A Quick Look at Wine Grapes

Grapes of all colors, whether used for wine making or as a tasty snack, are healthful and delicious. The sweet little fruits have been cultivated for centuries, providing refreshment and nutrition to people on every continent except Antarctica. Grapes contain, among other good things, antioxidants known as polyphenols, and we are fortunate that they taste just as good as they are good for us. The remarkable properties of wine grapes and snacking grapes may contribute to better heart health by increasing blood flow, blood vessel function and arterial flexibility. They may even defend the body against a range of age-related illnesses. Grapes distinct features have made it optimum for wine, one of the oldest, most popular and beloved fermented drinks ever produce. However, if eaten off the vine, many of the most popular wine grapes do not taste anything like what you would find in the supermarket. They are not nearly as sweet and keep distinct, sometimes, harsh flavors. Those flavors, upon being fermented, help produce fantastic wines.

Ask a botanist, and they’ll tell you that there are more than one thousand different varieties of grapes. Most of the flavorful and aromatic properties of grapes are contained in the skin. To keep things simple, let’s focus on the four basic colors of wine grapes: white, green, red and black.

English: Sauvignon blanc wine grape. Location:...
(Photo credit: Wikipedia)

White Grapes / Green Grapes

There are no truly white varieties of wine grapes. Grapes that are not black, red or purple are referred to as “white” or green grapes. Grapes of this sort range in color from a bright herbal green to the palest shade of green which does appear to be almost white under sunlight.

While “white” or green grapes do not contain all the nutrients of red and black grapes, they are still quite yummy and good for you, too. All grape berries contain trace minerals along with vitamins C, E and K. For eating, green Thompson grapes are quite popular. For wine making, varieties such as Chardonnay, Sauvignon Blanc and Zinfandel are preferred. The whitest of the green wine grapes is the Pinot Gris, which, as the word ‘gris’ implies, appears greyish white in sunlight. These grapes normally produce  refreshing wines that are normally zesty, acidic and light.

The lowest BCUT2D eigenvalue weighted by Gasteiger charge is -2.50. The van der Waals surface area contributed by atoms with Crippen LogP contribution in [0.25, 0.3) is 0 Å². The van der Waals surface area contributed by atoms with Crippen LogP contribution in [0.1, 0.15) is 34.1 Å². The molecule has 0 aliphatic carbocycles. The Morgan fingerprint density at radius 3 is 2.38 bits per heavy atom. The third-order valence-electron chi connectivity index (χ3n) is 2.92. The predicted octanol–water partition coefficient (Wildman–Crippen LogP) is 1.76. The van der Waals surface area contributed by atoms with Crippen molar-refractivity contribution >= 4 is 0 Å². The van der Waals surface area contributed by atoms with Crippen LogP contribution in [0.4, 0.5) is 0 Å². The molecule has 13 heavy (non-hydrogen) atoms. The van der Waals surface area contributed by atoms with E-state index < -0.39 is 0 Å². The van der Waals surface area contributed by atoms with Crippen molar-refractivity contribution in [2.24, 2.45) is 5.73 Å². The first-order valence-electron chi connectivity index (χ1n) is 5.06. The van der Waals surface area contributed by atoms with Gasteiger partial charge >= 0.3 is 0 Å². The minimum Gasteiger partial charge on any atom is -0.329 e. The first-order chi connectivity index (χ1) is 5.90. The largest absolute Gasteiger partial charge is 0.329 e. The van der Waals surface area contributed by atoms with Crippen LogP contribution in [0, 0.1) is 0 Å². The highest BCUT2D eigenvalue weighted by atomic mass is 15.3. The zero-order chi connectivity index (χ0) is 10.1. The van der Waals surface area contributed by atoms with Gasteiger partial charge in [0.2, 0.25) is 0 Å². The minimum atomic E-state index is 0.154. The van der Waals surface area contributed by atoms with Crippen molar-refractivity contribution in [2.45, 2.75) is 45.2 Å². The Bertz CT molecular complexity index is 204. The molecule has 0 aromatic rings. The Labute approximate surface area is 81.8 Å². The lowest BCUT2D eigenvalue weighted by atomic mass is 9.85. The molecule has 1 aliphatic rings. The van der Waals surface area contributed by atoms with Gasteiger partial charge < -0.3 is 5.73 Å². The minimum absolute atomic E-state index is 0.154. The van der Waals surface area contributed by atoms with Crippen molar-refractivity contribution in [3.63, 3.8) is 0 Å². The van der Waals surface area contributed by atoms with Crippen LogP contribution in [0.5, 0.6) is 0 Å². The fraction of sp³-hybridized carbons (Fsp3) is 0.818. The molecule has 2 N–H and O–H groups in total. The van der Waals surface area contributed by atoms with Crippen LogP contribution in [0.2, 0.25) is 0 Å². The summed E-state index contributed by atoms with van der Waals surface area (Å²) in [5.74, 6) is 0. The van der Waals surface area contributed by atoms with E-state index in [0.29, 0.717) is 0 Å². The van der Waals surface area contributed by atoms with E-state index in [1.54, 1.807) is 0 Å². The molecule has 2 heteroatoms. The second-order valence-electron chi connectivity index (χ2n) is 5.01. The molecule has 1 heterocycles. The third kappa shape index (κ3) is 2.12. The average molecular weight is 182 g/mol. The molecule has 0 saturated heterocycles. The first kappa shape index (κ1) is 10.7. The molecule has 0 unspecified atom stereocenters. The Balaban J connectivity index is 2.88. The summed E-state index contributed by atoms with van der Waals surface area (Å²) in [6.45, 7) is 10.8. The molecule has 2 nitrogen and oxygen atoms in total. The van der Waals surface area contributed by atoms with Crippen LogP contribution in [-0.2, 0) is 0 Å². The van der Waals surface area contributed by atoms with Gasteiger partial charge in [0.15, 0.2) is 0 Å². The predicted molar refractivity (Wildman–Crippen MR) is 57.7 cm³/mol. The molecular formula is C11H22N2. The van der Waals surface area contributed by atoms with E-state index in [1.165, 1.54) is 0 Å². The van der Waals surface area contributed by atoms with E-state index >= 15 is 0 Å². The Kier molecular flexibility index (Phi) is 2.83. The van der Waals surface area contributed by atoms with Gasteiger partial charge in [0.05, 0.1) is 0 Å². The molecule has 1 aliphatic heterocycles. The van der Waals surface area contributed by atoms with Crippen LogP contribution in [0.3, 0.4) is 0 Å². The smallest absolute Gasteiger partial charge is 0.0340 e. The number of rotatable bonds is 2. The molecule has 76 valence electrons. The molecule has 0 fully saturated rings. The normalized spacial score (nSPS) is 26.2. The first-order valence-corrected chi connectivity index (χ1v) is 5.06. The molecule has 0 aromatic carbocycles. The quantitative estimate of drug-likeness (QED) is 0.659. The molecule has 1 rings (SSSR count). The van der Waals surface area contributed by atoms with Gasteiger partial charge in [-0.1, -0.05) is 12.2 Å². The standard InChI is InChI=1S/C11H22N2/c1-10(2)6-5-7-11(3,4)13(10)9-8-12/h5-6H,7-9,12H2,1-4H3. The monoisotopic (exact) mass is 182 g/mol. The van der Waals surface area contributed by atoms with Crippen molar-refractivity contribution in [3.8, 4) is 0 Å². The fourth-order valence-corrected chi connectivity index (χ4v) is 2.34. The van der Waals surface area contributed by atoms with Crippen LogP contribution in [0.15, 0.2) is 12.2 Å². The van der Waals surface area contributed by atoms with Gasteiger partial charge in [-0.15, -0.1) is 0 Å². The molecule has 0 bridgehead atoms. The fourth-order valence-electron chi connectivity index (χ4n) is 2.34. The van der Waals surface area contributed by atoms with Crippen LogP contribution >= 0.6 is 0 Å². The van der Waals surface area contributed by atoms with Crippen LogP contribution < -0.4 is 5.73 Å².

Red Grapes

Red grapes actually include grapes that can look both red or blue or somewhere in-between. Of all wine grapes, the reds provide the most available source of Carotene and Resveratrol. Studies are being conducted worldwide that show an exciting array of promising potential health benefits to Resveratrol, including improved heart health and protection from certain forms of cancer. Red wines come from the when the grape juice, after being the grape is crush, is exposed to the skins in the beginning of the fermentation process.

Grenache, Pinot noir and Cabernet are among the most popularly grown red wine grapes, being cultivated in many regions of the globe. Napa and Sonoma counties in California are known throughout the world for the fabulous red grapes and wines created there.

Cabernet Grapes
Cabernet Grapes (Photo credit: BenBalter)

Black Grapes

The most deeply pigmented wine grapes are referred to as black or purple grapes. Rhone varietals such as Syrah and Sangiovese produce excellent wines which are reminiscent of black pepper and sometimes, chocolate. Aging in new oak barrels contributes to the exciting and powerful flavor of red wines made from black grapes.

The enticing Malbec wine of Argentina, the sprightly Bordeaux of France and the enchanting Chianti from Italy are all delicious examples of wines made with highly pigmented wine grapes. If you’re looking to boost your antioxidant intake, red and black grapes and wine made from the same may be exactly what you want.

Go ahead and power into a big bunch of juicy grapes for breakfast. Enjoy a glass of vino with dinner tonight. You’ll be doing yourself a wonderfully delicious favor.

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